If you or someone you know is experiencing these symptoms, it is crucial to seek help. In particular, after experiencing one of the causes of mental illness. Your GP can help you complete documents and find professional help.
I find pleasantries such as ‘you are not alone’ redundant.
But, there is help.
Now that that’s out of the way, let’s talk about how to be mentally healthy. There are a plethora of tips on how to be mentally healthy and obtain and sustain good mental health across social media platforms.
We know by now that mental health is something that we have to work towards. There is good health and bad health when talking about physical health. And, there is good health and bad health when talking about mental health.
To say that I am healthy means that I have good physical health. And, to say that I am mentally healthy means that I have good mental health.
Top 5 Tips for being Mentally Healthy
Seek Professional Help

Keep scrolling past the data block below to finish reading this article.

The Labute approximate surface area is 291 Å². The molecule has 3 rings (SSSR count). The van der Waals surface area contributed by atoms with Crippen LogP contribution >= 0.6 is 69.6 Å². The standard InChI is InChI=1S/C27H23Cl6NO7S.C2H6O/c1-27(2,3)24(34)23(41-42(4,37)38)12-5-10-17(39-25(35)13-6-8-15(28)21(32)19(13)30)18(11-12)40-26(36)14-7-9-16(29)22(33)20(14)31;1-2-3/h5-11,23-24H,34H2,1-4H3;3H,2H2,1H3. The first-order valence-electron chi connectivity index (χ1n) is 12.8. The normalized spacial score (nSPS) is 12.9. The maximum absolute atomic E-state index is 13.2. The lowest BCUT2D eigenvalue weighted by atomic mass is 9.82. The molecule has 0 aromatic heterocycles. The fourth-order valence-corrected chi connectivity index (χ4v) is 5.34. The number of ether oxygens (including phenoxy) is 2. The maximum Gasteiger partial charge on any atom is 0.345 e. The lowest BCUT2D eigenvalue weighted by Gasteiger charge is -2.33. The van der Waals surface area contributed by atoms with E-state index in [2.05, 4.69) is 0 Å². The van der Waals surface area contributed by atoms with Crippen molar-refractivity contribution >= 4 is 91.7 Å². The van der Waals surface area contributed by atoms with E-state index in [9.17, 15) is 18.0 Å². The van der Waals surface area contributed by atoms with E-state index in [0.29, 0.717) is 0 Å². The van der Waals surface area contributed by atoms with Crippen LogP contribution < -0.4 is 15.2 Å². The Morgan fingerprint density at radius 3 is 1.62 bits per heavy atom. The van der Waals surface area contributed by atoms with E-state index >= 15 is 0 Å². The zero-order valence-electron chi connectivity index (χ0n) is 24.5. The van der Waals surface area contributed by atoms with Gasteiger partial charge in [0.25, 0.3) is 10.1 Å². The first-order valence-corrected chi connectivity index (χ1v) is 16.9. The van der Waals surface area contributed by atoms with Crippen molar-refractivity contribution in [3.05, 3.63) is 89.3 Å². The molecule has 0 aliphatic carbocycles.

This isn’t going for a chat with your friends over a cup of tea, or a bottle of alcohol. It is seeking the help of a qualified professional. I have very few friends that I can confide in. Those that I do, I sometimes don’t want to burden them with issues that I am having. Take advantage of the professionalism of a counsellor or psychologist. You will learn skills to better cope with stresses, fears, and pain you face in everyday life.
Drink Responsible Amounts
Using alcohol as a coping mechanism is a fast track way to upgrade your problem to an illness. While social drinking can be fun, excessive alcohol consumption does severe damage. If you’re not sure if you have a problem with alcohol, detoxing for 30 days is an excellent way to check. If you do so, make sure you communicate with people around you that you are doing so.